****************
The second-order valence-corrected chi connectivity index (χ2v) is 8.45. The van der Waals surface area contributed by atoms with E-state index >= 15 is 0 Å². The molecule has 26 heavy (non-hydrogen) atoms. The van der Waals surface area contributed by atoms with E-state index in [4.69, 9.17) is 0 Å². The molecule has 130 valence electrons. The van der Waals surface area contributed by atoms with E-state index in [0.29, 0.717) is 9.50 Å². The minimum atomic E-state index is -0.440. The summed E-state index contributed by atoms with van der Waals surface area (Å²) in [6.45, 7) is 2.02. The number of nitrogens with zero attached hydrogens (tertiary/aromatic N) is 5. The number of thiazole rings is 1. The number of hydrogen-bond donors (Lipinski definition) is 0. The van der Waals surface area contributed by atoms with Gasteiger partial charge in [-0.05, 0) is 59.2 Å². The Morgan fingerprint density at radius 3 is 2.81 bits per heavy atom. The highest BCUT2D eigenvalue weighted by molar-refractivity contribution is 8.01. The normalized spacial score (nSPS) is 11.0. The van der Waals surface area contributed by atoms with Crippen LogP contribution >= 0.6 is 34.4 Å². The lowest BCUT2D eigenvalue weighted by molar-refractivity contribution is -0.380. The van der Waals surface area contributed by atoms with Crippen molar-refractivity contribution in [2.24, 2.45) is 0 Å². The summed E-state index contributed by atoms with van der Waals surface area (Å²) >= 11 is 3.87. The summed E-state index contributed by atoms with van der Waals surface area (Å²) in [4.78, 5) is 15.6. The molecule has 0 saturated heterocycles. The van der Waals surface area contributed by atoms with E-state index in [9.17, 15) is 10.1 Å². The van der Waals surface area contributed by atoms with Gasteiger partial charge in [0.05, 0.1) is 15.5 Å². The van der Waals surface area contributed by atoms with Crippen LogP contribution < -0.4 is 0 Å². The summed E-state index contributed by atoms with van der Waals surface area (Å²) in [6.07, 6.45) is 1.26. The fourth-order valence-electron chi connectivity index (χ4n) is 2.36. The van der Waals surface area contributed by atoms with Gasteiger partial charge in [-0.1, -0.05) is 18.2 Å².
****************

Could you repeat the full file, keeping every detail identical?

The second-order valence-corrected chi connectivity index (χ2v) is 8.45. The van der Waals surface area contributed by atoms with E-state index >= 15 is 0 Å². The molecule has 26 heavy (non-hydrogen) atoms. The van der Waals surface area contributed by atoms with E-state index in [4.69, 9.17) is 0 Å². The molecule has 130 valence electrons. The van der Waals surface area contributed by atoms with E-state index in [0.29, 0.717) is 9.50 Å². The minimum atomic E-state index is -0.440. The summed E-state index contributed by atoms with van der Waals surface area (Å²) in [6.45, 7) is 2.02. The number of nitrogens with zero attached hydrogens (tertiary/aromatic N) is 5. The number of thiazole rings is 1. The number of hydrogen-bond donors (Lipinski definition) is 0. The van der Waals surface area contributed by atoms with Gasteiger partial charge in [-0.05, 0) is 59.2 Å². The Morgan fingerprint density at radius 3 is 2.81 bits per heavy atom. The highest BCUT2D eigenvalue weighted by molar-refractivity contribution is 8.01. The normalized spacial score (nSPS) is 11.0. The van der Waals surface area contributed by atoms with Crippen LogP contribution >= 0.6 is 34.4 Å². The lowest BCUT2D eigenvalue weighted by molar-refractivity contribution is -0.380. The van der Waals surface area contributed by atoms with Crippen molar-refractivity contribution in [2.24, 2.45) is 0 Å². The summed E-state index contributed by atoms with van der Waals surface area (Å²) >= 11 is 3.87. The summed E-state index contributed by atoms with van der Waals surface area (Å²) in [4.78, 5) is 15.6. The molecule has 0 saturated heterocycles. The van der Waals surface area contributed by atoms with E-state index in [9.17, 15) is 10.1 Å². The van der Waals surface area contributed by atoms with Gasteiger partial charge in [0.05, 0.1) is 15.5 Å². The van der Waals surface area contributed by atoms with Crippen LogP contribution < -0.4 is 0 Å². The summed E-state index contributed by atoms with van der Waals surface area (Å²) in [6.07, 6.45) is 1.26. The fourth-order valence-electron chi connectivity index (χ4n) is 2.36. The van der Waals surface area contributed by atoms with Gasteiger partial charge in [-0.1, -0.05) is 18.2 Å².